Shooter’s High

It’s been a while since I’ve last written, my mind bogged down by several massive projects that require both my time and my brain power. So why did I decide to write now? If you guessed “another mass shooting,” survey says, “YOU’RE RIGHT!”

It hasn’t even been 24 hours since another school, the 18th in 2018 (yes, it’s still only mid-February) was under siege by a firestorm of bullets killing 17 and injuring 14. Facebook and Twitter naturally erupted in “Thoughts and Prayers,” “#GunControlNow,” and “2nd Amendment rights.” But really America? Are we going to solve this in posts between friends and followers?

I was 18 years old when the Oklahoma City Bombing occurred and all we could think was this was a rare occurrence and with stricter fertilizer (?) laws, it won’t happen again. And it hasn’t. I was 22 when Columbine occurred and all we could think was “this will never happen again.” But it has, over and over and over again. It’s been 19 years since the first mass school shooting and it’s only gotten worse because NOTHING has been done to modify the system. Our children practice lockdown drills, houses of worship are trained on what to do if there’s an active shooter, you can’t go practically anywhere where there’s a large gathering of people without going through some kind of metal detector or having your bag checked. Yet, somehow are schools still remain unprotected.

We treat our basketball players with better care (arena have metal detectors.) We treat our amusement parks with better care (bags are searched and places like Universal Studios have metal detectors.) Museums are treated with better care (bags are checked, some even have metal detectors.) But our children; our most precious commodity, are sent to schools every day not knowing if they will make it back home for dinner.

I honestly don’t care if you’re a Republican or Democrat, if you’re conservative or liberal, if you own a gun or hate them. We ALL need to do better. We ALL need to find a middle ground. Not for the sake of ourselves but for our kids.

So how do we get there? How do we END this back-and-forth dialogue and put something into motion. Well for starters, let’s stop blaming. Period. Don’t blame “mental illness” unless you’re going to fight for the improvement of mental health services in schools and for our youth. Did you know that it can take up to 6 MONTHS to get an appointment for a child WITH INSURANCE to be evaluated or seen by a pediatric mental health professional? This is with SCHOOL support and their recommendation, not just the parent. Think about that…if a child is struggling they can have all sorts of severe and troubling challenges before they are even initially seen. Please don’t even suggest taking them to the ER. That only guarantees a 24 – 72 hour stay with zero follow-up.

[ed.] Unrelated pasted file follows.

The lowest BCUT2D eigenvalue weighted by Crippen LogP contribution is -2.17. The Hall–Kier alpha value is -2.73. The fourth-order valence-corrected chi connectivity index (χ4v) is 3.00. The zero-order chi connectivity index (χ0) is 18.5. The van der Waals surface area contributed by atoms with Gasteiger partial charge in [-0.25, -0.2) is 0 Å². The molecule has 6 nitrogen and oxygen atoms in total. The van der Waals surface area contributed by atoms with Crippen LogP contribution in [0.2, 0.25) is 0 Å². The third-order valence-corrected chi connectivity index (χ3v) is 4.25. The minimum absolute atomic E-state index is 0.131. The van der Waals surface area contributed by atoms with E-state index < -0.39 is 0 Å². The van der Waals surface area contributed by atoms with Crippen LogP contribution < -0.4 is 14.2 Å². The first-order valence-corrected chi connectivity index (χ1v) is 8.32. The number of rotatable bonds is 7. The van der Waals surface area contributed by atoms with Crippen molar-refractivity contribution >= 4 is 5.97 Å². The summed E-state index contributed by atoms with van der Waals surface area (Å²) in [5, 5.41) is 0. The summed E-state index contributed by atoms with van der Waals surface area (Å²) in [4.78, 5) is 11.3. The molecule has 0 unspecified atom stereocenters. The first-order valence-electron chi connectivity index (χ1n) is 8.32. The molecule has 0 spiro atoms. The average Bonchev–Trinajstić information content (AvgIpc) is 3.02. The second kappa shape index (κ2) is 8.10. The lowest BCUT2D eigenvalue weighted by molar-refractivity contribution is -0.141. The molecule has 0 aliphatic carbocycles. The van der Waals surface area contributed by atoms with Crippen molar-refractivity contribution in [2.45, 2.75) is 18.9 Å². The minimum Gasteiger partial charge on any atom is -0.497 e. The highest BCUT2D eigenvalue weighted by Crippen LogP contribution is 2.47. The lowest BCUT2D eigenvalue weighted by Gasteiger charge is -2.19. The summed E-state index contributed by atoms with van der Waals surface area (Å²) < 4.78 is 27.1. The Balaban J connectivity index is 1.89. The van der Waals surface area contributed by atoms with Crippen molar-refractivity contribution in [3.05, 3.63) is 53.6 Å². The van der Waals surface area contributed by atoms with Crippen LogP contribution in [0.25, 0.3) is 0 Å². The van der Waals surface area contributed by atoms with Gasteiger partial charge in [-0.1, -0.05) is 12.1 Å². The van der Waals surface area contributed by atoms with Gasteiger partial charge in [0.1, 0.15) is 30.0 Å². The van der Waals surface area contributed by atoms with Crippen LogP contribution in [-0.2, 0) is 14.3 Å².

Don’t blame “parenting.” Many parents of shooters tend to be ordinary, law abiding citizens who try their best with what they have. Yes, we absolutely need to be actively involved in our children’s social, educational and mental lives but what happens when that isn’t enough? It occurs more often than you think. We ALL need to play an active role in our communities. Don’t turn a blind eye to the “strange kid down the block.” Instead, invite that kid for a playdate. Invite his mom for coffee. Make people feel welcome and wanted. Say “hi” or wave when you see them walking or driving down the street.” What do all of these shooters have in common? They were “loners.” Isolation and exclusion are some of the worst kinds of damage one can inflict on another.

Don’t blame “guns” or “people kill people, not guns” or “if a person wants to hurt another, they will find a way to do it.” That’s such a cop out. I’m a supporter of gun ownership and have written about it multiple times. I don’t want to take away your guns. But something needs to be done about access to them, particularly semi-automatic assault rifles. If you are a former member of our military and purchase an AK-15 to shoot empty cans in your backyard, that’s fine by me. However, you should need to go through intense background checks and training to make sure that you are responsible. That’s all. It shouldn’t be a big deal if you’re not planning on breaking the law. I tried to buy Sudafed for a sinus infection and wasn’t allowed because I didn’t have my license (it was in the car.) When we can’t get cold medicine but can get a military rifle, perhaps we need to re-evaluate a few things. Honestly gun people. I’m talking to you. What’s more important? Keeping your gun ownership in tact or having to fill out a little bit more paperwork in order to lessen the chances of our children being hurt or killed in the one place where they go to learn?

Like all of you, I’m still trying to process all of this. I will admit, I didn’t cry at all. I thought about the victims. I prayed for no fatalities and that the shooter would be caught. Other than that, I kind of feel immune to it. Now that’s a scary feeling. When we replace our feelings of shock and sadness with “here we go again” then something is very wrong. We can’t afford to become that type of society.

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